Treasured Memories of Alan Smith
In which our reviewer hot knives some sounds

Tin Man - Parallel Lives
This is cyber indie apparently, which is a dance/guitar crossover. I'm confused, as I thought this was what new rave was. No matter, this is neither. This is indie of the slightly above average variety. The catchy lyrics and frantic in-your-face-pace does enough to make it stick in your head. The title track is a little too repetitive really, with "parallel, parallel, parallel, parallel lives" the constant refrain and it doesn't really progress. However the b-side, Elephant, "there's an elephant in the room, and she's smashing up the furniture", is much better and would work better as an attention grabbing single. But it's still nothing much to shout about.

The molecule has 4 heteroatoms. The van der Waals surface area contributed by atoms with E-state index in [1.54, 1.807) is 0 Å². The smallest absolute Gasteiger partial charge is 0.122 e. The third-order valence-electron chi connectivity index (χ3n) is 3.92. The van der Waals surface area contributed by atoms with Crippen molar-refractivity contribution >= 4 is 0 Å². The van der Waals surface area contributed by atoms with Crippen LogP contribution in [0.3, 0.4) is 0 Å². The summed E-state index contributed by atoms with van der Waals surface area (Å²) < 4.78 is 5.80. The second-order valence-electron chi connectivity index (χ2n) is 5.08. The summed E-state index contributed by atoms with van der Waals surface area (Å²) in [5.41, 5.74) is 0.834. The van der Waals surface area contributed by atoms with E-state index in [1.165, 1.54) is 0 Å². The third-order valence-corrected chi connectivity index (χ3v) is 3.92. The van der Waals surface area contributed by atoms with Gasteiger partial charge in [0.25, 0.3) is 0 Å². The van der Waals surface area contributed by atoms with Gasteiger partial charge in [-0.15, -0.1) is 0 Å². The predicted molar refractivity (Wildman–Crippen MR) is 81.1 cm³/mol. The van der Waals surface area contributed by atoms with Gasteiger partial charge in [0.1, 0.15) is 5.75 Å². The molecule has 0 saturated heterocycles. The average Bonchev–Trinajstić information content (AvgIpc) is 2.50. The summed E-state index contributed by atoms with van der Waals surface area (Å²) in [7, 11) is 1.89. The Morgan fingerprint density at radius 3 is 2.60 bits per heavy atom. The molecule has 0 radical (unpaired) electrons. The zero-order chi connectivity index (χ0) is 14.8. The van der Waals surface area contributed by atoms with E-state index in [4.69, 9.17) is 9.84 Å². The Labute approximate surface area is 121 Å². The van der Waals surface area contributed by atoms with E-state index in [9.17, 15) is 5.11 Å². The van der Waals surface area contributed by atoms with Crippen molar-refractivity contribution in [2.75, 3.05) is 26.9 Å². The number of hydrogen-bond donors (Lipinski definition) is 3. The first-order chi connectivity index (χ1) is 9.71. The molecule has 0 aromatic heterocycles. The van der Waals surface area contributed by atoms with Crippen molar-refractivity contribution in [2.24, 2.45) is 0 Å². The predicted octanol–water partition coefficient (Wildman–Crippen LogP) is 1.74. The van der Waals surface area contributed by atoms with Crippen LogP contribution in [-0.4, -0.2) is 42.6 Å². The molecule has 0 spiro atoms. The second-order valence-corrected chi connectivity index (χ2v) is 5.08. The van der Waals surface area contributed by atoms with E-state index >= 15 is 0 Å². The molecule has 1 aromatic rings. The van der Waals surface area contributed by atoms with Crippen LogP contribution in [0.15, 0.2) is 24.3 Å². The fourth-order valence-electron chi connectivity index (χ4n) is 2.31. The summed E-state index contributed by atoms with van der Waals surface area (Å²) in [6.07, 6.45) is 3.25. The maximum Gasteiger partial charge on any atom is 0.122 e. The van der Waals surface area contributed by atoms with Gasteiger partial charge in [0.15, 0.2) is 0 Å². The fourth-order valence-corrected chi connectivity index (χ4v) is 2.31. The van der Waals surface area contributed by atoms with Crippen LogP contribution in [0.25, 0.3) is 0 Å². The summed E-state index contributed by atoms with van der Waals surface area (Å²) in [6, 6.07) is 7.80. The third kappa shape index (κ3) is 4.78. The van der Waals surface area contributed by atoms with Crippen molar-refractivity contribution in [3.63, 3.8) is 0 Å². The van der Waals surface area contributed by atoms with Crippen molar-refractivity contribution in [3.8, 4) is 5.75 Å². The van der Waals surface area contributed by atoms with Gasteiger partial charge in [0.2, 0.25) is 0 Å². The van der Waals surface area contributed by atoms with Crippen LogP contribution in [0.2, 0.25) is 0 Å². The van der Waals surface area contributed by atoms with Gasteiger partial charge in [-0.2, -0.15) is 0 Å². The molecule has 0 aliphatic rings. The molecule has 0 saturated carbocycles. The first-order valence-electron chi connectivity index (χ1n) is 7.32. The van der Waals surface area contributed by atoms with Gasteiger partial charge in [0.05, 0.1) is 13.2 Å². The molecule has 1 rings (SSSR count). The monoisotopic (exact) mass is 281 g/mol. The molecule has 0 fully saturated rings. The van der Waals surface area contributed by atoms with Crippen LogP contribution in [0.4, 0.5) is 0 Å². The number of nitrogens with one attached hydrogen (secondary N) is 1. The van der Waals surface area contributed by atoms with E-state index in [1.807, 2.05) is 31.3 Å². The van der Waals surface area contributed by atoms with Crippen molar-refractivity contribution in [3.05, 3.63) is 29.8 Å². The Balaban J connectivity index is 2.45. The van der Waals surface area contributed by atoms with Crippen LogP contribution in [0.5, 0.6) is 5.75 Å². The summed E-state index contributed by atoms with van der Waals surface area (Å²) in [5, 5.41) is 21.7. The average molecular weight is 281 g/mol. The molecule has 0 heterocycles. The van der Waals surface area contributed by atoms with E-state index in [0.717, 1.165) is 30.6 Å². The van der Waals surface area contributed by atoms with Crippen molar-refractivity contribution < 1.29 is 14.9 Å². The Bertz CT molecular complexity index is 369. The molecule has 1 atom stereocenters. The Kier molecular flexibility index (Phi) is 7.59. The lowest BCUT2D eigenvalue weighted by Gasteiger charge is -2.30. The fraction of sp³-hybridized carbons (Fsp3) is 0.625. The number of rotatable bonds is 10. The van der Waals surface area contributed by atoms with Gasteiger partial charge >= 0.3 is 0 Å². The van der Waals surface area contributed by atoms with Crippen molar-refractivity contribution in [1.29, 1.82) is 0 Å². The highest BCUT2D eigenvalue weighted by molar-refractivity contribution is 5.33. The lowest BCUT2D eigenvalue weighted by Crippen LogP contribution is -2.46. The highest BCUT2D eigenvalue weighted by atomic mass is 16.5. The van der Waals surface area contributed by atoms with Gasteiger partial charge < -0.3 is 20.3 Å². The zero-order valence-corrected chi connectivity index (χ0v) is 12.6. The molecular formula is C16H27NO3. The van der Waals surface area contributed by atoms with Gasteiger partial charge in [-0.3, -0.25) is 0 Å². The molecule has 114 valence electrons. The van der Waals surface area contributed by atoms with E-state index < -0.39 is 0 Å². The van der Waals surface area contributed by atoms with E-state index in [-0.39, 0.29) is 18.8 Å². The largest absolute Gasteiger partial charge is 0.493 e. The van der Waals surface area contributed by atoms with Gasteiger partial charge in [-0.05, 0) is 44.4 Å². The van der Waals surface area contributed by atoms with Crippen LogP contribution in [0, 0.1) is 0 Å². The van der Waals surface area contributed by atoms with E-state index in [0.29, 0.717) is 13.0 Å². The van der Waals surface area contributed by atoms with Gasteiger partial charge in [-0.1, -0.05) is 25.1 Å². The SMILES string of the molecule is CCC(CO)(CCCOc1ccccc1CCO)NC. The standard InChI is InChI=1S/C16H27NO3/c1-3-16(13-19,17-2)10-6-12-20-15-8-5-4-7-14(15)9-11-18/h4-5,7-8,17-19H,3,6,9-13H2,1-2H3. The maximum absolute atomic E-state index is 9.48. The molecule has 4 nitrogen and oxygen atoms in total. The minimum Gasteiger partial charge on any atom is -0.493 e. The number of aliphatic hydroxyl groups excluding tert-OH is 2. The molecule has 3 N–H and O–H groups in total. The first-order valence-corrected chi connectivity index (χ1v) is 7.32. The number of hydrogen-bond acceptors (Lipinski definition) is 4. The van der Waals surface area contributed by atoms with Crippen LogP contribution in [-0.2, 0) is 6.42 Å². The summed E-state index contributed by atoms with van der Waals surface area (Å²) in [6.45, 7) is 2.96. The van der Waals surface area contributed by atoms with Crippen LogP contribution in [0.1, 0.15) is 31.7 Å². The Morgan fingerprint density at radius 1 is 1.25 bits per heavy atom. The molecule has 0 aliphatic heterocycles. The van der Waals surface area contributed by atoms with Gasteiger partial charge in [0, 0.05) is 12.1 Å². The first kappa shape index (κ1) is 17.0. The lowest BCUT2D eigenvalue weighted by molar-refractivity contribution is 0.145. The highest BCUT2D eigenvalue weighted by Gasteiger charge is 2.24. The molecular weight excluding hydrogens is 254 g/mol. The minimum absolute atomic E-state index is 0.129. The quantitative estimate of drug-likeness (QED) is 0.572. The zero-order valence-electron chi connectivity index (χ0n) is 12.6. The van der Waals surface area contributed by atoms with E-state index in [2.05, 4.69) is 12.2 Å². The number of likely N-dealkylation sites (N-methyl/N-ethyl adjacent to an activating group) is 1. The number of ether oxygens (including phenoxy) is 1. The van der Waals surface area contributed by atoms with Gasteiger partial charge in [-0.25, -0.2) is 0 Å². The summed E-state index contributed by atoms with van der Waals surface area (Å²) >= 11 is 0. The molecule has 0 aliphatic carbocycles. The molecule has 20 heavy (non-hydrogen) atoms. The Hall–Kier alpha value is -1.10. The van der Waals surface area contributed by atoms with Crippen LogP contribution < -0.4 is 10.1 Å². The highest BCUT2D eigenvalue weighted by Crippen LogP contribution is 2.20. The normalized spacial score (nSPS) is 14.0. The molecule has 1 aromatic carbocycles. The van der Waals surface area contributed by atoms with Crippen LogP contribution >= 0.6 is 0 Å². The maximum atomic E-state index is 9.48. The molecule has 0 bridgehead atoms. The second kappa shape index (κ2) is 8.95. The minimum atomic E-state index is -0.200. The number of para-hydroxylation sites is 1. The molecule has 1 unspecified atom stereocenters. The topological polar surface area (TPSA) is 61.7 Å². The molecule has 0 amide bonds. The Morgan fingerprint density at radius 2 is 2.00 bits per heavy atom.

Larsen B - The Treasured Memories Of Cecil Element
I'm hoping this band named themselves after the lovely British Sea Power song, but I doubt it. This is like BSP if they went sailing, bought a banjo, stole the singer from The Flaming Lips and introduced harmonies and a little extra jollity to their songs. So not really much like BSP at all, except for the same sense of randomness, bizarre originality and carefully crafted alternative songs. It's pleasant enough but has a slight sense of being background music and little more. I can't imagine anyone saying "I know! Let's listen to Larsen B!" unless they were on exactly the right drugs. But they do leave me in two minds as there is something quite beautiful about their songs that I can't quite put my finger on, with Old Rope in particular being more than a little pleasant. So perhaps there is more to come from them. Time will tell.

Bright Eyes - Hot Knives